TRANSITION AND Impact on LearninG
Students learn best when they are calm and alert. Feeling confused, overwhelmed or anxious about upcoming transitions inhibits a student’s ability to focus on their learning. Warnings or instructions about transitions are often given verbally, but students with Autism Spectrum Disorder (ASD) have difficulty interpreting social communication and so, may have trouble understanding instructions or take longer to process instructions than other students.
Gaps in understanding can make coping with transition harder. Students who have challenges with organising their thoughts may struggle to make connections between events. For example, during a transition involving gathering materials for a science experiment, and then performing the experiment, the student with ASD may require structured assistance. Students may also require support with connecting prior learning with current lessons.
Organisation of materials is expected in many school transitions. People with ASD usually have challenges in the area of organisational skills. This can make organising materials for lessons or activities challenging. It is common for students to require support to organise items needed for lessons. For more information regarding strategies to support students with organisational difficulties, click here.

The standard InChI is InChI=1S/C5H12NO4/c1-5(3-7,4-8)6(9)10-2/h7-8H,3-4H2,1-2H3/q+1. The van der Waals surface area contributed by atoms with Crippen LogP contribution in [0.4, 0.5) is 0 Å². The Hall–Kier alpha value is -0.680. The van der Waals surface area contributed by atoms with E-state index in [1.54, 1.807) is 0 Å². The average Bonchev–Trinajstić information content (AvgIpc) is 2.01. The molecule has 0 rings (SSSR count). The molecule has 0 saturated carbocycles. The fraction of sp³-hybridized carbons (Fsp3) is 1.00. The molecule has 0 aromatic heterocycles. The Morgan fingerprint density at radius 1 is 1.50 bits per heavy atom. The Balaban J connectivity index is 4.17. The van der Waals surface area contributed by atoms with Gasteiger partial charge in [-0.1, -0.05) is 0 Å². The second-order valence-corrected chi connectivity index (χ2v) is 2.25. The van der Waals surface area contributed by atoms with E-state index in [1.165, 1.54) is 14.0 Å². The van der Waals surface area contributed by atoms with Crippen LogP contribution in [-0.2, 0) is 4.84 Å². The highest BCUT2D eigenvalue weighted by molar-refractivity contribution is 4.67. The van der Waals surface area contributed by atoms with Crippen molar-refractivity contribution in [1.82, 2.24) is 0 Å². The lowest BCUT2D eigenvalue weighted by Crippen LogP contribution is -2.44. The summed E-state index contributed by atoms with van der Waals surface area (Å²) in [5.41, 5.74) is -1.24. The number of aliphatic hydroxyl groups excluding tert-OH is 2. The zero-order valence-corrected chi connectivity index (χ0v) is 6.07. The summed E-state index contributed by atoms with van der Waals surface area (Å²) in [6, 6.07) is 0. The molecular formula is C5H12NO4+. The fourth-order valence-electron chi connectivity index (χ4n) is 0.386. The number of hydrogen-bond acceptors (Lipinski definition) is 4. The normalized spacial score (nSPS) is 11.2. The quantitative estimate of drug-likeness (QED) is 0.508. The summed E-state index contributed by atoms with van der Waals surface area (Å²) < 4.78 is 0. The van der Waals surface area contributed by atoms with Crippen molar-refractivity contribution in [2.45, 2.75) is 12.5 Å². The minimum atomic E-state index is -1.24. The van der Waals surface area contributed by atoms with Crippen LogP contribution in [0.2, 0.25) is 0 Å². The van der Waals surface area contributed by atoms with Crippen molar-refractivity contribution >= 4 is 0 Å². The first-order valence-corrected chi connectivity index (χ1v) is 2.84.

Certain subjects combine many small transitions, as well as high levels of verbal communication and social interactions. These subjects are renowned for being times of anxiety or complex behaviour for students with ASD. The difficulty which students display with these subjects may not necessarily reflect a lack of ability. It may be a sign that they are struggling with the number of transitions. One example might be a physical education lesson: